This article is part of a series on Global Feminisms. Articles in this series explore how feminists have acted beyond the nation. How have global events, ideas and tactics impacted feminism, and vice versa? How have feminists worked across difference – for example, of race, nation, politics – more and less successfully? Read an introduction to the series here.
Six years ago, in the early morning of 24th June 2016, I woke up to the news that the United Kingdom had voted to leave the European Union. The shock I felt was visceral and coloured by personal circumstances. I was a Finnish postgraduate student living in Glasgow, who had recently made the decision to stay in Scotland to pursue a PhD. What did Brexit mean for my future? Would my rights as an EU citizen be guaranteed moving forward?
The choice to make Scotland – and therefore the UK – my home had not been an easy one. Ironically, a few weeks earlier I had turned down a PhD position at the European University Institute in Italy, a research institute set up in the 1970s by the six original member states of the European Community to promote cultural and intellectual exchange between its members. My rationale? I wanted to keep one foot in the European Union and the other in Scotland – both of which I considered to be integral parts of my scholarly and personal identities. That morning, I wondered whether I had made a huge mistake.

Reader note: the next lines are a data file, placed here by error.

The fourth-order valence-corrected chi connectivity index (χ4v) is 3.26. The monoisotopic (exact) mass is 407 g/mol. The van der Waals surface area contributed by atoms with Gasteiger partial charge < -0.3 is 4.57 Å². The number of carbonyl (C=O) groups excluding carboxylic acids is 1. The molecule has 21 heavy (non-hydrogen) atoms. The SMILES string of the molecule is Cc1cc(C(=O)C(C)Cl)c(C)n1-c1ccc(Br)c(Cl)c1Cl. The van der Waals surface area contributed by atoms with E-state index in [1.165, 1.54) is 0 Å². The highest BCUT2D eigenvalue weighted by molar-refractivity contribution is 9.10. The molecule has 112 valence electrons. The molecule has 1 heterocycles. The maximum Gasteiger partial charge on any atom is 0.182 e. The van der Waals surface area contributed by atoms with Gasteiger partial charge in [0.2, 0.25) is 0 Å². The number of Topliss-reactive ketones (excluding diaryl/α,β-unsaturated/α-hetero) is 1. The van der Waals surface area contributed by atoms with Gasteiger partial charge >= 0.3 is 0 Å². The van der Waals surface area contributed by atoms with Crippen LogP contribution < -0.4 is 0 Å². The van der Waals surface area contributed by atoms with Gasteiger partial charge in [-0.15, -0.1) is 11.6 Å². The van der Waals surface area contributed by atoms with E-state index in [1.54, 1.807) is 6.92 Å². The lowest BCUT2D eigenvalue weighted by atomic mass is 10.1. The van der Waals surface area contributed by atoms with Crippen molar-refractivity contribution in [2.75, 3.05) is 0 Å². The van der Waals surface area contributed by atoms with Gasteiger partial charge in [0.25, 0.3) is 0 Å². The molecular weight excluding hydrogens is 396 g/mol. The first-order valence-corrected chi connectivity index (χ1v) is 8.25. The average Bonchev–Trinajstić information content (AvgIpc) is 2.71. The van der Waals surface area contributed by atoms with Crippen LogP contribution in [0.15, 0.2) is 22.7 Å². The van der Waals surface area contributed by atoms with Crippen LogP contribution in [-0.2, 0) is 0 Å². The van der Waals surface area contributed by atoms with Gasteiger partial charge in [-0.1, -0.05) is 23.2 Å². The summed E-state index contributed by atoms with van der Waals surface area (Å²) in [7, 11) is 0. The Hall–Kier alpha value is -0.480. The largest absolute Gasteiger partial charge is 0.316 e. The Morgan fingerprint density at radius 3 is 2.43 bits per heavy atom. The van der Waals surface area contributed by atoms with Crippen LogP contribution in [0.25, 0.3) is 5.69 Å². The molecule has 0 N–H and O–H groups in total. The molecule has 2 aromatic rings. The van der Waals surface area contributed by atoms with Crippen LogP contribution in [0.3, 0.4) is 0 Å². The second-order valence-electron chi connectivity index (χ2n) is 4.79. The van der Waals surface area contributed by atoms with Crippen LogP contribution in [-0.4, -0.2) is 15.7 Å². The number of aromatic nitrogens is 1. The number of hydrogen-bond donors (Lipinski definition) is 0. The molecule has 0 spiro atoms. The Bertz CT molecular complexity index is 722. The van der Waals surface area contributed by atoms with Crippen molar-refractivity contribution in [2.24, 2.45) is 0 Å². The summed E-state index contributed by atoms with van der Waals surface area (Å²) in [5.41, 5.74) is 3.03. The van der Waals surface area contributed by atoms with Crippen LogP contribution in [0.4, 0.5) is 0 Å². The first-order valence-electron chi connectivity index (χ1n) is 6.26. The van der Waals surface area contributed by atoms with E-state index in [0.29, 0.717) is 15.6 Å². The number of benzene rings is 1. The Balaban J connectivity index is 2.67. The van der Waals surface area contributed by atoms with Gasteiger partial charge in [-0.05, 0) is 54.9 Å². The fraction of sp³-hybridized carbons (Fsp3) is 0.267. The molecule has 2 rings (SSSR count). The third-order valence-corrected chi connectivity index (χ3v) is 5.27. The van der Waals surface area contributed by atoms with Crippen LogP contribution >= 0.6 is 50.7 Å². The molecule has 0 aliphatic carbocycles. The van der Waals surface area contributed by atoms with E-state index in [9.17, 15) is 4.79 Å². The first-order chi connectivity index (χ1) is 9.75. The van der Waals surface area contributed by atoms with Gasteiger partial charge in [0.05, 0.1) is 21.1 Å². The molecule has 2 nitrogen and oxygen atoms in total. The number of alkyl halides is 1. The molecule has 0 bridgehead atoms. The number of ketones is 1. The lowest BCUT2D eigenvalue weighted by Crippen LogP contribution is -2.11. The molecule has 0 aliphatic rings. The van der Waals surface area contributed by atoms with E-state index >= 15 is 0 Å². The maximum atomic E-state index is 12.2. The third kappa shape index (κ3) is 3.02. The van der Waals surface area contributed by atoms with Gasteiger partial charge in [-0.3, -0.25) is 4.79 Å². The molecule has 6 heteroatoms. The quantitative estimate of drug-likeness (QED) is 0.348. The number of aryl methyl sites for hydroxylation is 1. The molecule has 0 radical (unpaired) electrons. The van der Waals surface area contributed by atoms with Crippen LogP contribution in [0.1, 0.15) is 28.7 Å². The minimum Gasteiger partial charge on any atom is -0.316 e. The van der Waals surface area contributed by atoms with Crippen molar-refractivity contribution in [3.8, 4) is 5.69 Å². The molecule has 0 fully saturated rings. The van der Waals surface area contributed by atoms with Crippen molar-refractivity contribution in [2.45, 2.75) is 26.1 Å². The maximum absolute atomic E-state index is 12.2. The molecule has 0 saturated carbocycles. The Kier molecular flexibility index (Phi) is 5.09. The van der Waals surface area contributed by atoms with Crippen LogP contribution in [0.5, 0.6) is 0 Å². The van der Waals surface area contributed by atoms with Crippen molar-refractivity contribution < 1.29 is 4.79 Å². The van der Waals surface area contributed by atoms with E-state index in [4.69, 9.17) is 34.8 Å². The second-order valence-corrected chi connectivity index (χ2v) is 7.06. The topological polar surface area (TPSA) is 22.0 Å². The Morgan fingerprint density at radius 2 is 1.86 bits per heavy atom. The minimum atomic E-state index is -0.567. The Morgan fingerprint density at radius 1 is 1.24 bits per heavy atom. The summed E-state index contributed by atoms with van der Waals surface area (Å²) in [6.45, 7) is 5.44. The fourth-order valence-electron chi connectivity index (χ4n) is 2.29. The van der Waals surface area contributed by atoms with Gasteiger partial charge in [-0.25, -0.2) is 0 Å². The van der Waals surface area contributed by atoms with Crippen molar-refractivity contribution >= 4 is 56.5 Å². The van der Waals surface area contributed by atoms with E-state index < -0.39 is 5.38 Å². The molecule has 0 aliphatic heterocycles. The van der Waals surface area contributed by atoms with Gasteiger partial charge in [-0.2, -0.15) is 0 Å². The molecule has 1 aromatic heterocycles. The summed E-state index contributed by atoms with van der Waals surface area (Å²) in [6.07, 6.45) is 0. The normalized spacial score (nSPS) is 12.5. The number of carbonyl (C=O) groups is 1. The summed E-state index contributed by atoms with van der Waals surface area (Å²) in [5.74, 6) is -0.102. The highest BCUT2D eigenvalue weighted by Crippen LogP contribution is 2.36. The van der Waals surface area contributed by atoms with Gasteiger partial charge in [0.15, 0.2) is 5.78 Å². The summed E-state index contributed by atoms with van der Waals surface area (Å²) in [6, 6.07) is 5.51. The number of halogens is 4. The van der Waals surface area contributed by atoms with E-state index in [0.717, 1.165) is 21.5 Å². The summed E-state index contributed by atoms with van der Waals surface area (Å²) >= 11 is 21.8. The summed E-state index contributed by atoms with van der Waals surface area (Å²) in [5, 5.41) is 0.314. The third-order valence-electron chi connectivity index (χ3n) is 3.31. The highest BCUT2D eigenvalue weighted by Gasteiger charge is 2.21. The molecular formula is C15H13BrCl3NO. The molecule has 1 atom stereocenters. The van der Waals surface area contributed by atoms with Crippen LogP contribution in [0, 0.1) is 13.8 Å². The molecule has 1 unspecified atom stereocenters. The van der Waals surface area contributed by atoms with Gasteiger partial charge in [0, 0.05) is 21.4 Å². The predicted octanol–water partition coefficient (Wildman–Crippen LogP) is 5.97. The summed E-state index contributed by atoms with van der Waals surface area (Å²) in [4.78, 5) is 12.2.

At the same time, I knew that I was one of the lucky ones: I had a support system in place to help me, both in the UK and further afield if circumstances got tricky down the line. And tricky they did get. As a result of Brexit, UK universities are no longer members of the EU’s Erasmus programme. Similarly, British institutions’ access to the EU’s Horizon Europe research and funding network remains uncertain. That emotional morning in June 2016 left me intrigued. How had earlier watershed moments in European integration (and disintegration) played out?
Brexit was largely portrayed in the media as the victory of old white men, disgruntled with change. In other words, gender – alongside other intersecting categories of analysis and identity, most notably class – was clearly at play when it came to Brexit. In the lead up to the referendum, feminist commentators asked why women’s voices were marginalised in both the Leave and Remain campaigns. After the ballots had been cast, simply looking at voter data confirmed that gender mattered: a small majority of women voted ‘Remain’ (51%) whereas a clear majority of men (55%) voted ‘Leave’. In 2019 multiple commentators noted that if the UK and the EU could not strike a deal, a ‘No Deal’ Brexit would have grave consequences for women’s rights and stall progress toward gender equality.